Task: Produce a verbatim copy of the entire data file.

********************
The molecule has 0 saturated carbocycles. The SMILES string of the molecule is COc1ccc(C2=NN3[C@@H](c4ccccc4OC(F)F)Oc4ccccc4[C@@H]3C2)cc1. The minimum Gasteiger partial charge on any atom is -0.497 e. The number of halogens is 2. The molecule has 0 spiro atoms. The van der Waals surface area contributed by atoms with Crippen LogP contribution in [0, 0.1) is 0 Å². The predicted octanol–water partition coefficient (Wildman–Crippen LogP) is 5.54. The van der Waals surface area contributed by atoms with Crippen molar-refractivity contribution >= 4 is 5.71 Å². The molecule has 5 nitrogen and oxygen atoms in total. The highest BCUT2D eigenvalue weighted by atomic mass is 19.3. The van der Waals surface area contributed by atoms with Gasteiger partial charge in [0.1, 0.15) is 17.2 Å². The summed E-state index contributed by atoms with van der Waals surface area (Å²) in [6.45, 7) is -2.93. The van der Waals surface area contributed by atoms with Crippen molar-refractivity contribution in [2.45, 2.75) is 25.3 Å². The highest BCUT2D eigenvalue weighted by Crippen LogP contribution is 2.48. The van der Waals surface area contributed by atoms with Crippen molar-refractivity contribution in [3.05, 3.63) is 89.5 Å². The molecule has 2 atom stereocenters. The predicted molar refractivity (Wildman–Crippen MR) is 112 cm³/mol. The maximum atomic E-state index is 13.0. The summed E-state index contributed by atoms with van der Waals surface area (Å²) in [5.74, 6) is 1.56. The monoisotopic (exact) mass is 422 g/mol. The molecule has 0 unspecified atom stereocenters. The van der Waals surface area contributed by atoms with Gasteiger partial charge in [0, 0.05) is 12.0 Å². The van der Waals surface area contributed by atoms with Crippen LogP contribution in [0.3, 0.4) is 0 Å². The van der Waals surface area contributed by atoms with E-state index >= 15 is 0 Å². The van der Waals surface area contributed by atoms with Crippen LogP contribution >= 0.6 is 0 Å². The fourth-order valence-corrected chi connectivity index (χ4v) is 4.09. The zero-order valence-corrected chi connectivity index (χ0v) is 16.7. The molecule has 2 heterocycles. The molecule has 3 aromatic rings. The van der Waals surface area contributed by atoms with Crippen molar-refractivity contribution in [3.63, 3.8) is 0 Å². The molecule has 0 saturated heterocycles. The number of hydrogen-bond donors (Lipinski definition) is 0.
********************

The molecule has 0 saturated carbocycles. The SMILES string of the molecule is COc1ccc(C2=NN3[C@@H](c4ccccc4OC(F)F)Oc4ccccc4[C@@H]3C2)cc1. The minimum Gasteiger partial charge on any atom is -0.497 e. The number of halogens is 2. The molecule has 0 spiro atoms. The van der Waals surface area contributed by atoms with Crippen LogP contribution in [0, 0.1) is 0 Å². The predicted octanol–water partition coefficient (Wildman–Crippen LogP) is 5.54. The van der Waals surface area contributed by atoms with Crippen molar-refractivity contribution >= 4 is 5.71 Å². The molecule has 5 nitrogen and oxygen atoms in total. The highest BCUT2D eigenvalue weighted by atomic mass is 19.3. The van der Waals surface area contributed by atoms with Gasteiger partial charge in [0.1, 0.15) is 17.2 Å². The summed E-state index contributed by atoms with van der Waals surface area (Å²) in [6.45, 7) is -2.93. The van der Waals surface area contributed by atoms with Crippen molar-refractivity contribution in [2.45, 2.75) is 25.3 Å². The highest BCUT2D eigenvalue weighted by Crippen LogP contribution is 2.48. The van der Waals surface area contributed by atoms with Crippen molar-refractivity contribution in [3.05, 3.63) is 89.5 Å². The molecule has 2 atom stereocenters. The predicted molar refractivity (Wildman–Crippen MR) is 112 cm³/mol. The maximum atomic E-state index is 13.0. The summed E-state index contributed by atoms with van der Waals surface area (Å²) in [5.74, 6) is 1.56. The monoisotopic (exact) mass is 422 g/mol. The molecule has 0 unspecified atom stereocenters. The van der Waals surface area contributed by atoms with Gasteiger partial charge in [0, 0.05) is 12.0 Å². The van der Waals surface area contributed by atoms with Crippen LogP contribution in [0.3, 0.4) is 0 Å². The van der Waals surface area contributed by atoms with E-state index >= 15 is 0 Å². The van der Waals surface area contributed by atoms with Crippen LogP contribution >= 0.6 is 0 Å². The fourth-order valence-corrected chi connectivity index (χ4v) is 4.09. The zero-order valence-corrected chi connectivity index (χ0v) is 16.7. The molecule has 2 heterocycles. The molecule has 3 aromatic rings. The van der Waals surface area contributed by atoms with Crippen molar-refractivity contribution in [3.63, 3.8) is 0 Å². The molecule has 0 saturated heterocycles. The number of hydrogen-bond donors (Lipinski definition) is 0.